Optimize Resources With Zone Management
Learn From Your Data
To get started, review your farm’s historical information such as calibrated yield data from the combine or in-season satellite imagery, looking at yield patterns, and plant health and biomass trends. This year-over-year data will help you identify different management zones based on productivity and yield potential.
The next step is calculating each field’s average yield rate to use as your prescription basis. For example, in corn, if certain areas are consistently high performers, you may want to optimize production by bumping up the population by 1,000 or more seeds per acre. On the flip side, if historically low-performing areas are identified, you can save on seed costs by lowering the seeding rate in those locations.
Look for these same trends with nitrogen. If the plant population has been increased in higher-producing areas or high-yielding race-horse hybrids are selected for these zones, nitrogen rates need to rise accordingly to capitalize on yield potential. By cutting back on nitrogen levels in underperforming zones, more nitrogen becomes available for areas with the highest yield potential.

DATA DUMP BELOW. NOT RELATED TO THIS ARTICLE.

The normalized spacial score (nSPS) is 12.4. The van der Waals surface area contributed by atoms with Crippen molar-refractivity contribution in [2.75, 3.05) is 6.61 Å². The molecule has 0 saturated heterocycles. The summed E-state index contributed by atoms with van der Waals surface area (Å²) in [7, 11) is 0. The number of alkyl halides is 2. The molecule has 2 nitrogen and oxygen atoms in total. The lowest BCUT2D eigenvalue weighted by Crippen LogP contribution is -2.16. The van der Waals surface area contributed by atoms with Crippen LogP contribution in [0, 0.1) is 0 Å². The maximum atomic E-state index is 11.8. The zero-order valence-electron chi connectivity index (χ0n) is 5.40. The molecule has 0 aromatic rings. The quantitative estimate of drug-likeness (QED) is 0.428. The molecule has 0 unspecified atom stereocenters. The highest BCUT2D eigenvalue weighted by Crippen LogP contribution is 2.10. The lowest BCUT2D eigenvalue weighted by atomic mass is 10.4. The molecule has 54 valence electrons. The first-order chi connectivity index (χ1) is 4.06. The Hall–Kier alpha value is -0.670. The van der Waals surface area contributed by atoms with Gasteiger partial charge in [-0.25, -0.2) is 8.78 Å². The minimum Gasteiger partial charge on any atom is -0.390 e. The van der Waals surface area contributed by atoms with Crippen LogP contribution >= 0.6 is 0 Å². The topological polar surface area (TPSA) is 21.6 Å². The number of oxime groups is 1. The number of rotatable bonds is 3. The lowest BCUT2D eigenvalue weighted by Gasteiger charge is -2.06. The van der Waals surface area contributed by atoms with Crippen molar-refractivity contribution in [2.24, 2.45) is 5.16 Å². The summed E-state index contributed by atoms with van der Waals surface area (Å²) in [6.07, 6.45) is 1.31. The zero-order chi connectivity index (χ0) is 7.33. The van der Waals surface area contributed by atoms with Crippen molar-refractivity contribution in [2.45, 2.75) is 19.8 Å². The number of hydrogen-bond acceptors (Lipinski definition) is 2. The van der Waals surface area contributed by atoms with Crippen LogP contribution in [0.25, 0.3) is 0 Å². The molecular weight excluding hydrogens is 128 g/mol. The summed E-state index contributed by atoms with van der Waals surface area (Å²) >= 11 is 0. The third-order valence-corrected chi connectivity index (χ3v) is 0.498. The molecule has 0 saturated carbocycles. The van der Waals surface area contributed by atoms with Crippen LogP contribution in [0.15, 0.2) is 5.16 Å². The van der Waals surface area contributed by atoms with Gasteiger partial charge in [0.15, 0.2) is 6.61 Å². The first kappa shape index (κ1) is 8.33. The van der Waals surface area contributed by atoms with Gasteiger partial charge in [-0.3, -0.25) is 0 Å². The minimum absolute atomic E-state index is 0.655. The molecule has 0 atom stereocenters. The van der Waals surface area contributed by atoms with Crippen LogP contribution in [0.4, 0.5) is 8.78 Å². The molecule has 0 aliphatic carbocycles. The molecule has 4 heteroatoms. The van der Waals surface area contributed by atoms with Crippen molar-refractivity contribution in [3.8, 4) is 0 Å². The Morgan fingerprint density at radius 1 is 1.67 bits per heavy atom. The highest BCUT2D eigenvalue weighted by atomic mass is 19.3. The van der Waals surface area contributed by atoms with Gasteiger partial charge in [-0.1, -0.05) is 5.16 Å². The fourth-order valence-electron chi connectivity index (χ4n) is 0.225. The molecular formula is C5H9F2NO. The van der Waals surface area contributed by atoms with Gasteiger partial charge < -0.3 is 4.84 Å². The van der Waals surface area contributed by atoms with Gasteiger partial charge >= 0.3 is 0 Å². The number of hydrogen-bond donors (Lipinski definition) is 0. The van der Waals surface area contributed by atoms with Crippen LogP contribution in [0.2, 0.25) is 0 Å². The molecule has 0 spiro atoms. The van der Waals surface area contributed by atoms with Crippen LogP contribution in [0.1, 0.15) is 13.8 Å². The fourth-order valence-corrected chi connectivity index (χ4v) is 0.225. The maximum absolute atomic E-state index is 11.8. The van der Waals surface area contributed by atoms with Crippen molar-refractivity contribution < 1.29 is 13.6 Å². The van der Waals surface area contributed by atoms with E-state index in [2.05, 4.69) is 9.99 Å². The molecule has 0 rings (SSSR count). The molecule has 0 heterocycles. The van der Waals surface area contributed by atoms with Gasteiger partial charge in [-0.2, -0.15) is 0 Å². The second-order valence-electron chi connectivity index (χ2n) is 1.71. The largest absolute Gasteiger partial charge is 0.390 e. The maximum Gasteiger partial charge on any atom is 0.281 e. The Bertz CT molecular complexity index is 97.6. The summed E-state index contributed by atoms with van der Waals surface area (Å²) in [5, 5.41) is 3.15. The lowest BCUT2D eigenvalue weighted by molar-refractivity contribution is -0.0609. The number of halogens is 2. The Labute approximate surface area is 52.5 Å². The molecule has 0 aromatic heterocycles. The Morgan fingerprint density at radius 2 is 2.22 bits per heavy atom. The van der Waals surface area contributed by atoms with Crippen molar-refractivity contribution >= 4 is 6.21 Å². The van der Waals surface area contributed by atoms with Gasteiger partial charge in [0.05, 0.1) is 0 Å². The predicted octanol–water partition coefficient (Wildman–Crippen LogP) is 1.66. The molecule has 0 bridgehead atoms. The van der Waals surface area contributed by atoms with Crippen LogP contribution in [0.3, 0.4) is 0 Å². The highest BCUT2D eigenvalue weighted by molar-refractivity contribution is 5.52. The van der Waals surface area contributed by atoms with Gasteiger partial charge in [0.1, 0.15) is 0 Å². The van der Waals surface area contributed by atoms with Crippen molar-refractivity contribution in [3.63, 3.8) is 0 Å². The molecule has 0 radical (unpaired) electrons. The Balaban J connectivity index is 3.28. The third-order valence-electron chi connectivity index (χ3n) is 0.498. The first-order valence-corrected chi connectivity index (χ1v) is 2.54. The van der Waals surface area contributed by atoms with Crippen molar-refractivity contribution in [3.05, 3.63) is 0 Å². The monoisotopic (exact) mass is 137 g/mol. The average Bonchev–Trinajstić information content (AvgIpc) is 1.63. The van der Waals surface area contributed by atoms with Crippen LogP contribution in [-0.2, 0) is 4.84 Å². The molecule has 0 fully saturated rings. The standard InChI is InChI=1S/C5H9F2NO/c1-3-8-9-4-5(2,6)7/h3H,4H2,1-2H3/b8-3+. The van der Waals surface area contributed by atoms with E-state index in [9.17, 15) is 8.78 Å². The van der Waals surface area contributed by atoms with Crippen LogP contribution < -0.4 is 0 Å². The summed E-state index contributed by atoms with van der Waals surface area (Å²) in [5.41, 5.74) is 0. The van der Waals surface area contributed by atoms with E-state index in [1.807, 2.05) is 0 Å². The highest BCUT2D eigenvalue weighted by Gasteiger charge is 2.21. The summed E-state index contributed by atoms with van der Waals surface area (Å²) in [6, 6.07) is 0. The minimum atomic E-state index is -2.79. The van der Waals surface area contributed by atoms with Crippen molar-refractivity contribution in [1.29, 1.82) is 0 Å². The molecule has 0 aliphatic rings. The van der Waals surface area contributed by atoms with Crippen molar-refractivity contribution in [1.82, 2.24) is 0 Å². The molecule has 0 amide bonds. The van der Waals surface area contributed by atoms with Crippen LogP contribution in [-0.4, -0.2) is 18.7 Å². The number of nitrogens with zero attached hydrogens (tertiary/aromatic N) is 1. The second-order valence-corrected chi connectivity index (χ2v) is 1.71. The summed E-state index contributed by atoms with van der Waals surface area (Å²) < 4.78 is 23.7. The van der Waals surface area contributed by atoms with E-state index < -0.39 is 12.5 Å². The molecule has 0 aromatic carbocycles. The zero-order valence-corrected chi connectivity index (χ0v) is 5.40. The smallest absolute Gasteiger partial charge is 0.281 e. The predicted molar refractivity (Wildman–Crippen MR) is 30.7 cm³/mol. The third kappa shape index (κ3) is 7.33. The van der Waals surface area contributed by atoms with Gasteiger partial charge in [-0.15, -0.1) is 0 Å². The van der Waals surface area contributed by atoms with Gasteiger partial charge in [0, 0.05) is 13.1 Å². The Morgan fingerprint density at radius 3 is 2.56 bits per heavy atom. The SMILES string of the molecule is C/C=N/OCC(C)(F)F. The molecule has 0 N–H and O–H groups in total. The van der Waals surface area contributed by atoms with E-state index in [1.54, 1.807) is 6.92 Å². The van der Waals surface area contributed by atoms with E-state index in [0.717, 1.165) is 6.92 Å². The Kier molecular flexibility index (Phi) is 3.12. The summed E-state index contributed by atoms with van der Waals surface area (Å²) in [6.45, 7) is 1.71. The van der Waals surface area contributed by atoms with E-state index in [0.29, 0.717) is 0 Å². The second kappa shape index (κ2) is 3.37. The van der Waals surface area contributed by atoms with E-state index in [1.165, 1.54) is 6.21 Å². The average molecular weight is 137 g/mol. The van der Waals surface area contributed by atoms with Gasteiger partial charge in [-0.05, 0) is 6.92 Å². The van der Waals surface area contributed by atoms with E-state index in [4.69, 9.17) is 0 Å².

Add Variable Rates in Soybeans
Soybean farmers are also discovering that zone field management can pay big benefits in this crop, too. Soybean prescriptions are typically the inverse of what is used for corn. That means populations are typically lowered in areas of good emergence and early plant growth to promote more high-yielding areas. This increased plant vigor will help establish the stand count needed to deliver optimum yield potential.
Conversely, in areas of the field that have iron chlorosis issues or challenging soil types, we increase populations to ensure establishing an adequate stand to meet yield goals. By making these population adjustments, you eliminate highs and lows across the field for more consistent yields. Using a high-quality seed treatment is strongly recommended to help the soybean crop reach yield goals in variable-rate soybean programs.
Follow-Through Is Essential
After variable-rate prescriptions are established, making sure the planter is properly calibrated is crucial. In- season follow-up should also include taking a stand count to verify planter performance and check on emergence. If the intended plant count is 36,000 but only 32,000 seedlings emerge, other issues such as pest control and nutrient levels may need to be addressed in that zone.
Continue to check corn and soybean crops for other opportunities or challenges throughout the season. The first year of using prescription management provides a base plan that can be tweaked in the following seasons, providing a stepping-stone for increased crop performance in the coming years.
For more information about implementing variable-rate practices into your operation, contact your local WinField® United retailer.